[The introduction to this post used to describe a situation between my sister and one of her lecturers at UoA. Now that the situation has been resolved, my sister has asked me to take those paragraphs down. If I have time soon, I will amend the opening so that the whole post reads smoothly again. Until then, I apologise for the current botched version.]
...I did my Bachelor's at the same university as my sister, and I had my fair share of ignorant, conceited and worthless lecturers. One of my lecturers gave me a failing grade four times -- his was the last module I needed to pass in order to graduate, and I had to beg him and explain I'd been accepted in a UK university for a Master's in order to pass. The same lecturer once famously decided that he would change the examination process (switch from open to closed books) for his module... on the day of the exams.
("My name is Rick Perry and I approve of Noel's ex-lecturer.")
Another lecturer used to teach Modern Philosophy -- and he decided that the only books we needed to read were books written by him. I should explain: not books written by him describing modern philosophical currents and theories... nooooo, philosophical books written by him. The entire module was practically a flourish of complacent self-praise, an ode to the lecturer's self-imposed glory.
(I've no doubt the only reason he throws exams for his module
is because he needs to refresh his masturbatory material every year.)
To be fair, of course, I did have some excellent lecturers as well (including, but not limited to the two people who gave me my letters of recommendation for my MA.) But the whole Greek university system is preposterous, sad and infuriating. How the hell does a lecturer like my sister's get away with this? How does a lecturer get away with creating an entire module based on his own random theories?
(I'm surprised my ex-lecturer didn't turn up like this in class.)
And then there are the other small things. When I moved to Canterbury to study, I was amazed to find out that there was a student society for everything. My friends and I constantly made fun of it, often referring to the "Hedgehog Appreciation Society" as a token of ridiculousness -- but the truth is, there were many useful societies as well, many societies that you could actually use your participation in later on to boost your CV.
In Greece? In Greece we have political parties.
(Colin Farrell is convinced I have a case here.)
Or the book system? Everyone in Canterbury was amazed that Greek students are entitled to free books at university. But here's the thing: we're entitled to one book per module. I dunno about you, but I had to read at least ten books per module at my postgraduate, and consult at least twenty more. One book per module is ridiculous.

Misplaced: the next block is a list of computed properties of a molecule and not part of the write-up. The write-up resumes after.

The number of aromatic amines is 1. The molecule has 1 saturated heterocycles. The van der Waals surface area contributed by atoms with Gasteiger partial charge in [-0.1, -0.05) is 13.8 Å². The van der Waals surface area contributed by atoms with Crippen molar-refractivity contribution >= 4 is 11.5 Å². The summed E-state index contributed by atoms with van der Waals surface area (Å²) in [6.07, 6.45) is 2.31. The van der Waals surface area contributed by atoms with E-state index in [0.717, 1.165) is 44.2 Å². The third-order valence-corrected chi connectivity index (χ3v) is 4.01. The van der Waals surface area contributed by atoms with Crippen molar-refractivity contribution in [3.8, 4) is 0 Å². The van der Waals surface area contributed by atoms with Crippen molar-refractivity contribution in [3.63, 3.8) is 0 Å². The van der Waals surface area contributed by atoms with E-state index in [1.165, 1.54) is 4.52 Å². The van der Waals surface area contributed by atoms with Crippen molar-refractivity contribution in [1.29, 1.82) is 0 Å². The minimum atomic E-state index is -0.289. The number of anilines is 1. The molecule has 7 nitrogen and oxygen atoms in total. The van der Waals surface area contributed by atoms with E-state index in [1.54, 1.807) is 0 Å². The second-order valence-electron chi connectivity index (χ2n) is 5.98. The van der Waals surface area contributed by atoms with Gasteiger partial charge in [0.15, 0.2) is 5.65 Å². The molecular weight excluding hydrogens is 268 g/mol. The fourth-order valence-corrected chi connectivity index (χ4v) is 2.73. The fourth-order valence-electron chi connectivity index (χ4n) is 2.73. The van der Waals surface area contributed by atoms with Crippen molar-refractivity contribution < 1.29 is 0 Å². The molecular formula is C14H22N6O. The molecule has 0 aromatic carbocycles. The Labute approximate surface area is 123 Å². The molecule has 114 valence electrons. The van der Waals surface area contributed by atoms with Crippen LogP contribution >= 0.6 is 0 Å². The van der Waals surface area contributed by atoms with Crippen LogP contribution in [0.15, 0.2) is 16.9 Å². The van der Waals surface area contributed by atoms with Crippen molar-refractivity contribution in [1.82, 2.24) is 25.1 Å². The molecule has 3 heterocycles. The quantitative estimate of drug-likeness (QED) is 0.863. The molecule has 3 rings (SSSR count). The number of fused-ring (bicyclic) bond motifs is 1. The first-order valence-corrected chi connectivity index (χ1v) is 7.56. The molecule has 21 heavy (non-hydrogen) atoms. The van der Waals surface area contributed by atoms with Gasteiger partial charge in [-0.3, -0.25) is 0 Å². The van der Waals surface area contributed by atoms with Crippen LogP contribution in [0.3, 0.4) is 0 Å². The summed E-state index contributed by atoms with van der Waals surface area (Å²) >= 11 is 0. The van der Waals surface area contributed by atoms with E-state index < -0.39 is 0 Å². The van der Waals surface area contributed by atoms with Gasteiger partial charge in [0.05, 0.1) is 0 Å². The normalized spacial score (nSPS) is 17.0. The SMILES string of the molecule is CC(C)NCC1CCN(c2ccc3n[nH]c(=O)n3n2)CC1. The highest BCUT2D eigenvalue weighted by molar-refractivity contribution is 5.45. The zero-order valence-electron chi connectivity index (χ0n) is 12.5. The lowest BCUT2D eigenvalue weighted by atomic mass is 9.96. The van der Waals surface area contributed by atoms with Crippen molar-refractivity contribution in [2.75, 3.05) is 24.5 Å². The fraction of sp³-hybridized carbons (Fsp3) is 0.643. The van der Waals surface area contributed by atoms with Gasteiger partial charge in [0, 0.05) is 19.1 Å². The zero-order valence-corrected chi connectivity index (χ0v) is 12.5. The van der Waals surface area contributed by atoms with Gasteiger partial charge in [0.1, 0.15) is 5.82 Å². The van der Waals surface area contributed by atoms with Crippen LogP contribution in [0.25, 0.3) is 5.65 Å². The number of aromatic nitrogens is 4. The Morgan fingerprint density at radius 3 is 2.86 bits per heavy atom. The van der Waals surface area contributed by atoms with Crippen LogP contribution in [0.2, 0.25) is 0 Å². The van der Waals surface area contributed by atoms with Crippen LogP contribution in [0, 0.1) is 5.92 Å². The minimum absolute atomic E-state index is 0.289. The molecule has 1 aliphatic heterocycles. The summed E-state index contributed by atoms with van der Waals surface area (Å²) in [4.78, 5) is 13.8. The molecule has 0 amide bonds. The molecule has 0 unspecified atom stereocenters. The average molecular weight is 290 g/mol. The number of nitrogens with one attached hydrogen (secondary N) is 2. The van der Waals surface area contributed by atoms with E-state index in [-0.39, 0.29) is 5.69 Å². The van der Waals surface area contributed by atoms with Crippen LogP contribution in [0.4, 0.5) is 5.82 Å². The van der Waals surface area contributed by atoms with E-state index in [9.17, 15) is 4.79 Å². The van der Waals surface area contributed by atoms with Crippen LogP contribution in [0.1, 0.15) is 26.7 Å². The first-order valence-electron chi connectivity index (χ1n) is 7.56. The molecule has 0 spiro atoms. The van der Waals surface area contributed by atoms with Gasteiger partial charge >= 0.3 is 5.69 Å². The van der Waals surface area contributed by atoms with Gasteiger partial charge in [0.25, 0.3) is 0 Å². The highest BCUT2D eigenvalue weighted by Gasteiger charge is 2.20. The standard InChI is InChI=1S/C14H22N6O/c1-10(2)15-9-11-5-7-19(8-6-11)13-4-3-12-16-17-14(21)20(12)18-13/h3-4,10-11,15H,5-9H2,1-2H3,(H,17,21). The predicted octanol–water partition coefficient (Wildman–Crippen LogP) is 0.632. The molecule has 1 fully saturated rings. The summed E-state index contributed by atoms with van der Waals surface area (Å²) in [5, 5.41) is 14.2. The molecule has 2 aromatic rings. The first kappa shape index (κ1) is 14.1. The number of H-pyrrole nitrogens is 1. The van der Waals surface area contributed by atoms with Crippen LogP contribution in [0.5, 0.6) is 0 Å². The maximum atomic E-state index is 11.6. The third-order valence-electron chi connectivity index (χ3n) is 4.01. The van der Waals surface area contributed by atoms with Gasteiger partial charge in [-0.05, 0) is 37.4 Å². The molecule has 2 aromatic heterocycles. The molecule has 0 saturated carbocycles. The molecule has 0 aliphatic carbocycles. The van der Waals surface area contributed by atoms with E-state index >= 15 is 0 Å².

("Welcome to English Literature in the 19th century.
The only book you're entitled to read is The Old Curiosity Shop.
Don't worry, we'll figure out the rest with drawings and shit.")
And the libraries? Templeman Library at UKC wasn't great, but it was four fucking floors of not great. My department's library at UoA consisted of a room that's smaller than my parents' living-room and the only books they had were the books we'd already been given for free. Oh, and the opening times? 10am-4pm... Monday to Friday.
(We also had a computer with free internet access.)
Don't get me wrong, I did learn a few things at UoA, and I'm aware that bitching about a university course you paid nothing for is bordering on provocative when others have to pay £9000 per annum for their education. In fact, because I paid for my MA course, I'm much more critical towards the university and what they offered. (For example, it's infuriating that UKC has not gotten back to us with our dissertation results three months after we submitted. Also, their finance office should be publicly shamed for their practices with regards to accommodation deposits. And those are just the tip of the iceberg called 'Kent'.)
But that doesn't change the fact that Greek universities are incredibly fucked up -- and there are those who struggle to gain or offer something despite that, and those who profit from it... like my sister's lecturer, or those students who still haven't graduated after having been enrolled for nearly a decade or more.
I'm grateful for it being free. But you know what? It would've required quite a lot of nerve to ask for money for what we were offered. Maybe Greek universities would benefit from charging -- just as long as they became privately run, as well. If they remained public and charged, the money would most probably go straight into the MPs' bank accounts -- but that's a different story, and I'll get back to it.
(I'm sure you all look forward to it.)